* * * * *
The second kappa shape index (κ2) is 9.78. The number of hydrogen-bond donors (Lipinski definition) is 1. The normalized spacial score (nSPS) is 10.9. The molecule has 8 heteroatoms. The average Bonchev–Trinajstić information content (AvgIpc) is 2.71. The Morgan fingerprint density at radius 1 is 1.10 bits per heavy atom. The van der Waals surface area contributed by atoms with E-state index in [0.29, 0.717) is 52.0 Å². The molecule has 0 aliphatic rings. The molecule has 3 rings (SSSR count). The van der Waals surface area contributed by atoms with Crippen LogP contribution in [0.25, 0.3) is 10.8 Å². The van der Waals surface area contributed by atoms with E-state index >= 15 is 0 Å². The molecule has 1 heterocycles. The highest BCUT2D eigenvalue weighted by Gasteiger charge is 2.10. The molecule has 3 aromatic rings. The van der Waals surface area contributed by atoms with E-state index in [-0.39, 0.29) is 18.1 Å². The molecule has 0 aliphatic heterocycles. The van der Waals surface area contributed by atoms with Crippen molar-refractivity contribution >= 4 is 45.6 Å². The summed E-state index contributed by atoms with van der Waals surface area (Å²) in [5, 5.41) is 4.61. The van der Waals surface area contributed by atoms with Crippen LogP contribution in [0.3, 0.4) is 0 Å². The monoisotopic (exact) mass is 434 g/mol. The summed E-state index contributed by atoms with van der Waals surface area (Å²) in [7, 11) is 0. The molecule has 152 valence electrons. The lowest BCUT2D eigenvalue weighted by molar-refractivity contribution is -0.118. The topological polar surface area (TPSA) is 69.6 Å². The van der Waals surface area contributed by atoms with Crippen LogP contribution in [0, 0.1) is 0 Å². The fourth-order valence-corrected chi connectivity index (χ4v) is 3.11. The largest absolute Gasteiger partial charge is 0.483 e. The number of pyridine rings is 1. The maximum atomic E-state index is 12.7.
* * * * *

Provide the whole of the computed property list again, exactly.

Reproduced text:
The second kappa shape index (κ2) is 9.78. The number of hydrogen-bond donors (Lipinski definition) is 1. The normalized spacial score (nSPS) is 10.9. The molecule has 8 heteroatoms. The average Bonchev–Trinajstić information content (AvgIpc) is 2.71. The Morgan fingerprint density at radius 1 is 1.10 bits per heavy atom. The van der Waals surface area contributed by atoms with E-state index in [0.29, 0.717) is 52.0 Å². The molecule has 0 aliphatic rings. The molecule has 3 rings (SSSR count). The van der Waals surface area contributed by atoms with Crippen LogP contribution in [0.25, 0.3) is 10.8 Å². The van der Waals surface area contributed by atoms with E-state index >= 15 is 0 Å². The molecule has 1 heterocycles. The highest BCUT2D eigenvalue weighted by Gasteiger charge is 2.10. The molecule has 3 aromatic rings. The van der Waals surface area contributed by atoms with E-state index in [-0.39, 0.29) is 18.1 Å². The molecule has 0 aliphatic heterocycles. The van der Waals surface area contributed by atoms with Crippen molar-refractivity contribution >= 4 is 45.6 Å². The summed E-state index contributed by atoms with van der Waals surface area (Å²) in [5, 5.41) is 4.61. The van der Waals surface area contributed by atoms with Crippen LogP contribution in [0.3, 0.4) is 0 Å². The monoisotopic (exact) mass is 434 g/mol. The summed E-state index contributed by atoms with van der Waals surface area (Å²) in [7, 11) is 0. The molecule has 152 valence electrons. The lowest BCUT2D eigenvalue weighted by molar-refractivity contribution is -0.118. The topological polar surface area (TPSA) is 69.6 Å². The van der Waals surface area contributed by atoms with Crippen LogP contribution in [0, 0.1) is 0 Å². The fourth-order valence-corrected chi connectivity index (χ4v) is 3.11. The largest absolute Gasteiger partial charge is 0.483 e. The number of pyridine rings is 1. The maximum atomic E-state index is 12.7.